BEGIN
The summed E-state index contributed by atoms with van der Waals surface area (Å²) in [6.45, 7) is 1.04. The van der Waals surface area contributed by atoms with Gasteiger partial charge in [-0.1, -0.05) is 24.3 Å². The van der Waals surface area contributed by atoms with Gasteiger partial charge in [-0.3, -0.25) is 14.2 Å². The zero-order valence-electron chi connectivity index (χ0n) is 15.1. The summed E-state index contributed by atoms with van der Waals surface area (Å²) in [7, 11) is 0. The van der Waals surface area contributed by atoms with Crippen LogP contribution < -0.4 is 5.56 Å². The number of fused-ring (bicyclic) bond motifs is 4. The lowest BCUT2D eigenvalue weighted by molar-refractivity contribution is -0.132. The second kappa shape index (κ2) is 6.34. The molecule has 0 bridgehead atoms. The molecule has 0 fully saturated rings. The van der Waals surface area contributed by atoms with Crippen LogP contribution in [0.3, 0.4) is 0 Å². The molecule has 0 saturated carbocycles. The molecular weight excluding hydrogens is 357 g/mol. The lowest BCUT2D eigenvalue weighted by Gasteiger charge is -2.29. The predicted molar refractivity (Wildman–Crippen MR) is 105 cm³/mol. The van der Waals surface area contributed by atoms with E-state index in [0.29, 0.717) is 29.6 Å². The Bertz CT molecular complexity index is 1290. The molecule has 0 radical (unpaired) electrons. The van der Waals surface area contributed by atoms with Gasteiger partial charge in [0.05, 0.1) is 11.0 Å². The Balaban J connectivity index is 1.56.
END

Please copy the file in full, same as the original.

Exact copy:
The summed E-state index contributed by atoms with van der Waals surface area (Å²) in [6.45, 7) is 1.04. The van der Waals surface area contributed by atoms with Gasteiger partial charge in [-0.1, -0.05) is 24.3 Å². The van der Waals surface area contributed by atoms with Gasteiger partial charge in [-0.3, -0.25) is 14.2 Å². The zero-order valence-electron chi connectivity index (χ0n) is 15.1. The summed E-state index contributed by atoms with van der Waals surface area (Å²) in [7, 11) is 0. The van der Waals surface area contributed by atoms with Crippen LogP contribution < -0.4 is 5.56 Å². The number of fused-ring (bicyclic) bond motifs is 4. The lowest BCUT2D eigenvalue weighted by molar-refractivity contribution is -0.132. The second kappa shape index (κ2) is 6.34. The molecule has 0 bridgehead atoms. The molecule has 0 fully saturated rings. The van der Waals surface area contributed by atoms with Crippen LogP contribution in [0.3, 0.4) is 0 Å². The molecule has 0 saturated carbocycles. The molecular weight excluding hydrogens is 357 g/mol. The lowest BCUT2D eigenvalue weighted by Gasteiger charge is -2.29. The predicted molar refractivity (Wildman–Crippen MR) is 105 cm³/mol. The van der Waals surface area contributed by atoms with E-state index in [0.29, 0.717) is 29.6 Å². The Bertz CT molecular complexity index is 1290. The molecule has 0 radical (unpaired) electrons. The van der Waals surface area contributed by atoms with Gasteiger partial charge in [0.05, 0.1) is 11.0 Å². The Balaban J connectivity index is 1.56.